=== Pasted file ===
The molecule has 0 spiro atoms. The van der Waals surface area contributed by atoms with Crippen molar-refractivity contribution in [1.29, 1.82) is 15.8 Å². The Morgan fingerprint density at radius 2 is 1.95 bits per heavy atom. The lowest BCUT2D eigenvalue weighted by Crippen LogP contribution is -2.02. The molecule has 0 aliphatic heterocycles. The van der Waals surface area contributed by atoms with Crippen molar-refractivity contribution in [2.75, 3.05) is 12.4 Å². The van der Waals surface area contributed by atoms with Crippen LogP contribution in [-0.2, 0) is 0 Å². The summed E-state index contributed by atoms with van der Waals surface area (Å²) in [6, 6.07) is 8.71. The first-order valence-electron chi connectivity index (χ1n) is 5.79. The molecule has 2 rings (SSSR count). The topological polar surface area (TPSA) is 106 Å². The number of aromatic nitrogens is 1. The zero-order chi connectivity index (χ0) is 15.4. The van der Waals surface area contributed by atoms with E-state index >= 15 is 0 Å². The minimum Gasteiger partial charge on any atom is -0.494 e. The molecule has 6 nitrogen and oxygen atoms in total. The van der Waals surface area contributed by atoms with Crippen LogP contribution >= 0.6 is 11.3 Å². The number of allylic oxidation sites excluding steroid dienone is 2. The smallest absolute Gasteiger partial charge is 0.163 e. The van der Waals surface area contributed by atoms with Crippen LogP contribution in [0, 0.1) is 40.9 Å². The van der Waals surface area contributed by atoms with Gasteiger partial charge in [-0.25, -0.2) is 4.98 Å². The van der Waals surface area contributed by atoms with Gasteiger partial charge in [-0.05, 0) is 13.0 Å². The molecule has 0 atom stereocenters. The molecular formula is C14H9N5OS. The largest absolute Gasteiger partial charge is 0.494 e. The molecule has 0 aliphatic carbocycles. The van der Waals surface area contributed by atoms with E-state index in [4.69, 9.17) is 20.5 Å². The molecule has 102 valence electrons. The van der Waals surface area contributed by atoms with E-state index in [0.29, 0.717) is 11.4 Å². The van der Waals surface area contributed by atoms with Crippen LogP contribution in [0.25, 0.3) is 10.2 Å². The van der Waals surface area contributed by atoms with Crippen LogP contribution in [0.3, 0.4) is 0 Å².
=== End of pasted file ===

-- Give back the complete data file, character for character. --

The molecule has 0 spiro atoms. The van der Waals surface area contributed by atoms with Crippen molar-refractivity contribution in [1.29, 1.82) is 15.8 Å². The Morgan fingerprint density at radius 2 is 1.95 bits per heavy atom. The lowest BCUT2D eigenvalue weighted by Crippen LogP contribution is -2.02. The molecule has 0 aliphatic heterocycles. The van der Waals surface area contributed by atoms with Crippen molar-refractivity contribution in [2.75, 3.05) is 12.4 Å². The van der Waals surface area contributed by atoms with Crippen LogP contribution in [-0.2, 0) is 0 Å². The summed E-state index contributed by atoms with van der Waals surface area (Å²) in [6, 6.07) is 8.71. The first-order valence-electron chi connectivity index (χ1n) is 5.79. The molecule has 2 rings (SSSR count). The topological polar surface area (TPSA) is 106 Å². The number of aromatic nitrogens is 1. The zero-order chi connectivity index (χ0) is 15.4. The van der Waals surface area contributed by atoms with E-state index >= 15 is 0 Å². The minimum Gasteiger partial charge on any atom is -0.494 e. The molecule has 6 nitrogen and oxygen atoms in total. The van der Waals surface area contributed by atoms with Crippen LogP contribution >= 0.6 is 11.3 Å². The number of allylic oxidation sites excluding steroid dienone is 2. The smallest absolute Gasteiger partial charge is 0.163 e. The van der Waals surface area contributed by atoms with Crippen LogP contribution in [0, 0.1) is 40.9 Å². The van der Waals surface area contributed by atoms with Gasteiger partial charge in [-0.25, -0.2) is 4.98 Å². The van der Waals surface area contributed by atoms with Gasteiger partial charge in [-0.05, 0) is 13.0 Å². The molecule has 0 atom stereocenters. The molecular formula is C14H9N5OS. The largest absolute Gasteiger partial charge is 0.494 e. The molecule has 0 aliphatic carbocycles. The van der Waals surface area contributed by atoms with E-state index in [4.69, 9.17) is 20.5 Å². The molecule has 102 valence electrons. The van der Waals surface area contributed by atoms with E-state index in [0.29, 0.717) is 11.4 Å². The van der Waals surface area contributed by atoms with Crippen LogP contribution in [0.25, 0.3) is 10.2 Å². The van der Waals surface area contributed by atoms with Crippen LogP contribution in [0.3, 0.4) is 0 Å².